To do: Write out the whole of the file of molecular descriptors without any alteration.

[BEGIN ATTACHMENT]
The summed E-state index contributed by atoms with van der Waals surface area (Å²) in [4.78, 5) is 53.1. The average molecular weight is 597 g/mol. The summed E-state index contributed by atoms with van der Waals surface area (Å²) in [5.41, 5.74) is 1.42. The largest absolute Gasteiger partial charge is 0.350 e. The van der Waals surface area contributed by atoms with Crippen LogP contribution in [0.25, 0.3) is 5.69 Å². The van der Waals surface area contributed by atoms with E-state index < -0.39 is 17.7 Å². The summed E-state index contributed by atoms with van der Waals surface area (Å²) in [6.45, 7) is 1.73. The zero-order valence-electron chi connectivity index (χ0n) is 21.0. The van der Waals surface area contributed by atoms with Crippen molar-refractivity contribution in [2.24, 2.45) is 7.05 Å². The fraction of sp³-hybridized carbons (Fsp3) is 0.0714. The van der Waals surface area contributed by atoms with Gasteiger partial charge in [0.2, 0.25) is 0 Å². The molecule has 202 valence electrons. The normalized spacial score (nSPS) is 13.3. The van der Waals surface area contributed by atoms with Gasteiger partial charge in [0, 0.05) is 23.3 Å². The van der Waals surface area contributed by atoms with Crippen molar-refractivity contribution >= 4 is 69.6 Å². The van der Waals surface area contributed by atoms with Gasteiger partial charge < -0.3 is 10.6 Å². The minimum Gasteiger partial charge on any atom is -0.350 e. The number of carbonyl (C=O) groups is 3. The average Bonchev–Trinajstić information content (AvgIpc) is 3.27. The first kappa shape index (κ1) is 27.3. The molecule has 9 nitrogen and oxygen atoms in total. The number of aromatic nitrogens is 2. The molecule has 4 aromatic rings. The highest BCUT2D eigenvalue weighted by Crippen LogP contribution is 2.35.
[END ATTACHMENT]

The summed E-state index contributed by atoms with van der Waals surface area (Å²) in [4.78, 5) is 53.1. The average molecular weight is 597 g/mol. The summed E-state index contributed by atoms with van der Waals surface area (Å²) in [5.41, 5.74) is 1.42. The largest absolute Gasteiger partial charge is 0.350 e. The van der Waals surface area contributed by atoms with Crippen LogP contribution in [0.25, 0.3) is 5.69 Å². The van der Waals surface area contributed by atoms with E-state index < -0.39 is 17.7 Å². The summed E-state index contributed by atoms with van der Waals surface area (Å²) in [6.45, 7) is 1.73. The zero-order valence-electron chi connectivity index (χ0n) is 21.0. The van der Waals surface area contributed by atoms with Crippen molar-refractivity contribution in [2.24, 2.45) is 7.05 Å². The fraction of sp³-hybridized carbons (Fsp3) is 0.0714. The van der Waals surface area contributed by atoms with Gasteiger partial charge in [0.2, 0.25) is 0 Å². The molecule has 202 valence electrons. The normalized spacial score (nSPS) is 13.3. The van der Waals surface area contributed by atoms with Gasteiger partial charge in [0, 0.05) is 23.3 Å². The van der Waals surface area contributed by atoms with Crippen molar-refractivity contribution >= 4 is 69.6 Å². The van der Waals surface area contributed by atoms with Gasteiger partial charge < -0.3 is 10.6 Å². The minimum Gasteiger partial charge on any atom is -0.350 e. The number of carbonyl (C=O) groups is 3. The average Bonchev–Trinajstić information content (AvgIpc) is 3.27. The first kappa shape index (κ1) is 27.3. The molecule has 9 nitrogen and oxygen atoms in total. The number of aromatic nitrogens is 2. The molecule has 4 aromatic rings. The highest BCUT2D eigenvalue weighted by Crippen LogP contribution is 2.35.